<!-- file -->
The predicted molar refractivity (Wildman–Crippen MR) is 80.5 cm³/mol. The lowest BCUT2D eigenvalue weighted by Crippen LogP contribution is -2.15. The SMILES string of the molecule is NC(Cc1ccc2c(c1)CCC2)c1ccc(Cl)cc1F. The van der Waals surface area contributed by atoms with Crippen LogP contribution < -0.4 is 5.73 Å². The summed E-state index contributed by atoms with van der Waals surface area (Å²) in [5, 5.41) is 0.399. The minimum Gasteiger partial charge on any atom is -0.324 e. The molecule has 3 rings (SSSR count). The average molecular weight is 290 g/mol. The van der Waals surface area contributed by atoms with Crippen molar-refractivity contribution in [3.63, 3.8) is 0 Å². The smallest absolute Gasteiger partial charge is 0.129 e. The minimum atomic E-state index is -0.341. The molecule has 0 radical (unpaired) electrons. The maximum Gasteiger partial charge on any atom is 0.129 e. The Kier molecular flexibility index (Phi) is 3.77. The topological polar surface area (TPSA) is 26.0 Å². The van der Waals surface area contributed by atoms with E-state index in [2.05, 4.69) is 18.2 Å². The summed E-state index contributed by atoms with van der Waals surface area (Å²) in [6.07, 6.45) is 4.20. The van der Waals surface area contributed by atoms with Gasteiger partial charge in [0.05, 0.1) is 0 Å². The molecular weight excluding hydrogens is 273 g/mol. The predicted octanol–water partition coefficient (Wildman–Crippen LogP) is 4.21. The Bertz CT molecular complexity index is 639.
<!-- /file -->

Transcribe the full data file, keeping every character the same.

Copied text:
The predicted molar refractivity (Wildman–Crippen MR) is 80.5 cm³/mol. The lowest BCUT2D eigenvalue weighted by Crippen LogP contribution is -2.15. The SMILES string of the molecule is NC(Cc1ccc2c(c1)CCC2)c1ccc(Cl)cc1F. The van der Waals surface area contributed by atoms with Crippen LogP contribution < -0.4 is 5.73 Å². The summed E-state index contributed by atoms with van der Waals surface area (Å²) in [5, 5.41) is 0.399. The minimum Gasteiger partial charge on any atom is -0.324 e. The molecule has 3 rings (SSSR count). The average molecular weight is 290 g/mol. The van der Waals surface area contributed by atoms with Crippen molar-refractivity contribution in [3.63, 3.8) is 0 Å². The smallest absolute Gasteiger partial charge is 0.129 e. The minimum atomic E-state index is -0.341. The molecule has 0 radical (unpaired) electrons. The maximum Gasteiger partial charge on any atom is 0.129 e. The Kier molecular flexibility index (Phi) is 3.77. The topological polar surface area (TPSA) is 26.0 Å². The van der Waals surface area contributed by atoms with E-state index in [2.05, 4.69) is 18.2 Å². The summed E-state index contributed by atoms with van der Waals surface area (Å²) in [6.07, 6.45) is 4.20. The van der Waals surface area contributed by atoms with Gasteiger partial charge in [0.05, 0.1) is 0 Å². The molecular weight excluding hydrogens is 273 g/mol. The predicted octanol–water partition coefficient (Wildman–Crippen LogP) is 4.21. The Bertz CT molecular complexity index is 639.